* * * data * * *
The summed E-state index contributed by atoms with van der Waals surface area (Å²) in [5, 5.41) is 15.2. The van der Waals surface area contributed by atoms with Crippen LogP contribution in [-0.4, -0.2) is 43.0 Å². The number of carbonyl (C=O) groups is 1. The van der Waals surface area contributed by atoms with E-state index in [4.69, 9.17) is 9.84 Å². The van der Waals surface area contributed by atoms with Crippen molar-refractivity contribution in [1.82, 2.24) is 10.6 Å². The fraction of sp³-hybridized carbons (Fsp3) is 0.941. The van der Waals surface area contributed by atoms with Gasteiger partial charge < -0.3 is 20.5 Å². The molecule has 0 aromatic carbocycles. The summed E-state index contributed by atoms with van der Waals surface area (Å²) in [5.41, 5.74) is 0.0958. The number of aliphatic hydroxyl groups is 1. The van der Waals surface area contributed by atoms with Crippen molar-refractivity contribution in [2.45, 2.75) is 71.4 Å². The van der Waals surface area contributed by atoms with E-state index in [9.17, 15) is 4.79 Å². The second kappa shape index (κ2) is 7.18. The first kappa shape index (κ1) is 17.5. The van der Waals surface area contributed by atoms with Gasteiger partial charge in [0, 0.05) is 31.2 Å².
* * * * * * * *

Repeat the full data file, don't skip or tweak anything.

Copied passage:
The summed E-state index contributed by atoms with van der Waals surface area (Å²) in [5, 5.41) is 15.2. The van der Waals surface area contributed by atoms with Crippen LogP contribution in [-0.4, -0.2) is 43.0 Å². The number of carbonyl (C=O) groups is 1. The van der Waals surface area contributed by atoms with E-state index in [4.69, 9.17) is 9.84 Å². The van der Waals surface area contributed by atoms with Crippen molar-refractivity contribution in [1.82, 2.24) is 10.6 Å². The fraction of sp³-hybridized carbons (Fsp3) is 0.941. The van der Waals surface area contributed by atoms with Gasteiger partial charge < -0.3 is 20.5 Å². The molecule has 0 aromatic carbocycles. The summed E-state index contributed by atoms with van der Waals surface area (Å²) in [5.41, 5.74) is 0.0958. The number of aliphatic hydroxyl groups is 1. The van der Waals surface area contributed by atoms with Crippen molar-refractivity contribution in [2.45, 2.75) is 71.4 Å². The van der Waals surface area contributed by atoms with E-state index in [9.17, 15) is 4.79 Å². The second kappa shape index (κ2) is 7.18. The first kappa shape index (κ1) is 17.5. The van der Waals surface area contributed by atoms with Gasteiger partial charge in [0, 0.05) is 31.2 Å².